Published Online: February 5, 1997


Lawsuit in Calif. Job-Reference Case Revived

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The California Supreme Court ruled last week that three school districts can be held liable for giving positive job references for an administrator who they knew had been the subject of alleged sexual improprieties involving female students.

The court unanimously revived a lawsuit by the family of a former middle school student who allegedly was molested by the administrator while he was an assistant principal in a fourth district.

The three former employers are potentially liable for negligent misrepresentation and fraud, the court held, because they provided highly positive job recommendations for the administrator, Robert Gadams, without mentioning the allegations of sexual misconduct.

"The writer of a letter of recommendation owes to prospective employers and third persons a duty not to misrepresent the facts in describing the qualifications and character of a former employee, if making these misrepresentations would present a substantial, foreseeable risk of physical injury," the court said in its Jan. 27 opinion in Randi W. v. Muroc Joint Unified School District.

'Relates Well to Students'

The case involves a lawsuit filed on behalf of a former student at Livingston (Calif.) Middle School who alleges that she was molested by Mr. Gadams in 1992. The woman, now 18, is identified in court papers as Randi W.

The family's lawsuit targets not only Mr. Gadams and the Livingston school district, but also the administrator's three previous employers.

The suit states that an official of the Mendota, Calif., district, where Mr. Gadams worked from 1985 to 1988, concluded in a job recommendation that "I wouldn't hesitate to recommend Mr. Gadams for any position," despite his knowledge that Mr. Gadams had improper contacts with female junior high school students.

An official of the Golden Plains district, where Mr. Gadams worked next, said in a job referral that he "would recommend him for almost any administrative position he wishes to pursue," despite allegations that Mr. Gadams had led a "panty raid" and made sexual overtures to female students in his school.

An official of the Muroc school district described Mr. Gadams as "an upbeat, enthusiastic administrator who relates well to the students." The official recommended Mr. Gadams for any assistant principal's job "without reservation," despite allegations that he was forced to resign in 1991 because of charges of "sexual touching" of female students.

The job recommendations were all provided to the placement office of Fresno Pacific College, where Mr. Gadams received his teaching credentials. The Livingston district relied on the recommendations when it hired Mr. Gadams for a vice principal's job, according to the suit.

The Livingston district has also sued Mr. Gadams' three previous employers. Mr. Gadams left the Livingston district in the wake of the latest allegations.

A state trial court judge dismissed the Mendota, Golden Plains, and Muroc districts from the lawsuit, but a state appeals court and the state supreme court later agreed that the districts could be held liable.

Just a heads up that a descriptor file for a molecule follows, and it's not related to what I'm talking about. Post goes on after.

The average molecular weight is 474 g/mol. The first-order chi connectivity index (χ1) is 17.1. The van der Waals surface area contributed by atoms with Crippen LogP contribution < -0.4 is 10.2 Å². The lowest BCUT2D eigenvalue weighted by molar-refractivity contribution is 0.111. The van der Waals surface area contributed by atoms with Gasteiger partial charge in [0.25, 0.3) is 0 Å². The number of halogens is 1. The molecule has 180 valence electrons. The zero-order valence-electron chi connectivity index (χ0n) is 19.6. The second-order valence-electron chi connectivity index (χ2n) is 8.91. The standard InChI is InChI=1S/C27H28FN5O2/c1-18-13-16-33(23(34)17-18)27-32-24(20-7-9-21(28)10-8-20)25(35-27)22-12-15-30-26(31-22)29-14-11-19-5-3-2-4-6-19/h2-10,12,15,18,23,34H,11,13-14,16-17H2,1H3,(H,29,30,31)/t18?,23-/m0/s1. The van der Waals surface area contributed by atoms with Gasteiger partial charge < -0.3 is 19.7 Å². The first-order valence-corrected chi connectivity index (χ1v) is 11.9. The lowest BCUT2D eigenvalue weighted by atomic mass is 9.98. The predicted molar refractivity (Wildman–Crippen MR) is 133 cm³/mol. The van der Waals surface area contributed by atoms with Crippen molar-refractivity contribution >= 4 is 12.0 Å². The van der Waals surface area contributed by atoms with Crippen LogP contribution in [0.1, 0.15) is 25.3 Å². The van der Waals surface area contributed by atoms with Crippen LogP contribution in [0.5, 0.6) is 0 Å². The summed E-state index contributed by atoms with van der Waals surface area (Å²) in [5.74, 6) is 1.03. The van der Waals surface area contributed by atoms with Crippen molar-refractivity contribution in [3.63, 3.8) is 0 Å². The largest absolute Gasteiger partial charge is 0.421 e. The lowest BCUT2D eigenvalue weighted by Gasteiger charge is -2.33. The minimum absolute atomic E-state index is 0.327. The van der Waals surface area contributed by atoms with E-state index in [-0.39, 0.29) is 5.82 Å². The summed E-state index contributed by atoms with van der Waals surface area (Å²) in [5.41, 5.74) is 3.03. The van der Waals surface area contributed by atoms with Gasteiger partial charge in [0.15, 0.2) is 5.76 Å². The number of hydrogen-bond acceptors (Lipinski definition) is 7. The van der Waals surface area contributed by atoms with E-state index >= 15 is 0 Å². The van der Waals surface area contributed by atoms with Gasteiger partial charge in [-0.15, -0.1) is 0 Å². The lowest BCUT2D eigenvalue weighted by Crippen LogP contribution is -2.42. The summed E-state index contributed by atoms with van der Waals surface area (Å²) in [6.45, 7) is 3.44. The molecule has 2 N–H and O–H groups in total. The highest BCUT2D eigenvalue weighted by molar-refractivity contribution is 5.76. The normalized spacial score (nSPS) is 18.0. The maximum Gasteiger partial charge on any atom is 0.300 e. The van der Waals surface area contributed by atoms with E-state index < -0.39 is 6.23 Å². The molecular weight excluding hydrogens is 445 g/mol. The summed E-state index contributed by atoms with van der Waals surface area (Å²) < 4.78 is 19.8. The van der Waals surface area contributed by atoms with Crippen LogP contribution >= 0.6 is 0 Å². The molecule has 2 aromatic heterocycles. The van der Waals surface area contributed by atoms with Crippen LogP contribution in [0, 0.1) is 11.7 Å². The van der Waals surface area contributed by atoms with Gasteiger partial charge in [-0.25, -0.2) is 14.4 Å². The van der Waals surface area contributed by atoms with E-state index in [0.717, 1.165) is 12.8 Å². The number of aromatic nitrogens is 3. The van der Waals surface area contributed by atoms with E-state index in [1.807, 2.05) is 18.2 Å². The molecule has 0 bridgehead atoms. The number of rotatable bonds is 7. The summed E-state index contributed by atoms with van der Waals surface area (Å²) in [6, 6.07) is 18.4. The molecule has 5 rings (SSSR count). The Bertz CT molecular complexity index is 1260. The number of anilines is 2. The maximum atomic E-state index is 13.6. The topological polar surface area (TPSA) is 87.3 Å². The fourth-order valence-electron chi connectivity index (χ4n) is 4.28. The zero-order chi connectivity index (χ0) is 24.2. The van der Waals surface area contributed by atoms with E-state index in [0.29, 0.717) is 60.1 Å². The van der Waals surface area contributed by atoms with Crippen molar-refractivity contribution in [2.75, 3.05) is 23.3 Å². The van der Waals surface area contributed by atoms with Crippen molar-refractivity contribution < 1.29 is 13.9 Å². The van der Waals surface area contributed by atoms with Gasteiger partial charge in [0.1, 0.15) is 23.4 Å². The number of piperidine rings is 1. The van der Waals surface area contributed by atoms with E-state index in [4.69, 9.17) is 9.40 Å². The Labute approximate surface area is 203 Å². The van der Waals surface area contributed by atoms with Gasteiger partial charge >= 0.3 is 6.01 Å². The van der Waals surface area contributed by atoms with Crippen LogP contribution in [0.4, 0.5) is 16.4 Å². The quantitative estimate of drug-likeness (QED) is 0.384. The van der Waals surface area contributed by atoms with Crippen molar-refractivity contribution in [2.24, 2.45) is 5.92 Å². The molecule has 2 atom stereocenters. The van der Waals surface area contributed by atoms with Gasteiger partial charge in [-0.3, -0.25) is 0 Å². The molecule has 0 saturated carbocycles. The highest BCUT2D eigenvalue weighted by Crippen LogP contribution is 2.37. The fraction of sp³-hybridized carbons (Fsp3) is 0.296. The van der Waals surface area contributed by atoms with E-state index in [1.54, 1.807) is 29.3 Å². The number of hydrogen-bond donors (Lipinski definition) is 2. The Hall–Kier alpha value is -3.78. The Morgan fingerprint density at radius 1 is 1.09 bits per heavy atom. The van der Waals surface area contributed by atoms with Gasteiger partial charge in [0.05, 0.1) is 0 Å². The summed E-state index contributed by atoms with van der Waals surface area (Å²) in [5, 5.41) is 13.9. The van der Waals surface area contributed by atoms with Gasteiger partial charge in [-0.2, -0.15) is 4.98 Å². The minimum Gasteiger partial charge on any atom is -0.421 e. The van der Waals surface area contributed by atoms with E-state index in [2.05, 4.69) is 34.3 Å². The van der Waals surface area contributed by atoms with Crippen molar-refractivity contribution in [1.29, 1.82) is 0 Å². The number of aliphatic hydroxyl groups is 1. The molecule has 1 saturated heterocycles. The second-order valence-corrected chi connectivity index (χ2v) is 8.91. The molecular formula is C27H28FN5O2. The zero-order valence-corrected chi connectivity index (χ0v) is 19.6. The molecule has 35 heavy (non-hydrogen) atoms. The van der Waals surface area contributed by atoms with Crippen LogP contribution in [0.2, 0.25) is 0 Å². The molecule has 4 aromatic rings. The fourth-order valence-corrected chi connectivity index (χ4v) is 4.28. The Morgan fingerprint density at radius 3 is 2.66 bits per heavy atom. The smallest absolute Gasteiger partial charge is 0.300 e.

The high court said the job recommendations from the Mendota, Golden Plains, and Muroc districts amounted to "misleading half-truths." The districts' letters "were false and misleading in light of defendants' alleged knowledge of charges of Gadams' repeated sexual improprieties," the court said.

The court said the districts could have avoided liability by either writing a full disclosure of all relevant facts about Mr. Gadams or a "no comment" letter verifying basic employment dates and details.

"Liability may not be imposed for mere nondisclosure or other failure to act," the court said.

Dilemmas for Employers

Legal experts say more school districts and other employers are either declining to provide references or issuing "no comment" letters on problem employees.

"Lots of [prospective] employers are finding themselves frustrated," said Bradley Saxton, an associate law professor at the University of Wyoming, who has studied the issue.

"They call and are told, 'I'm sorry, we don't give references,'" Mr. Saxton said.

Scott Righthand, the lawyer for the family suing the districts, said the high court's message is that employers should tell the whole story about a problem employee.

"It's time for school districts to stop passing along child molesters to another school district so they can get this person out of their hair," Mr. Righthand said.

"If you provide an honest response to prospective employers, not only have you done the right thing, you are going to be protected," he said.

However, Michael Carrigan, a lawyer for the Muroc district, said the ruling places employers in a tough position because they must consider whether to pass along rumors or allegations of wrongdoing if they are giving detailed recommendations.

The result, he fears, is that even more employers will confirm only basic information such as job title and length of employment.

If employers are not giving detailed references, then every candidate looks similar, Mr. Carrigan said. "And if everybody looks alike, then bad people are going to get hired."

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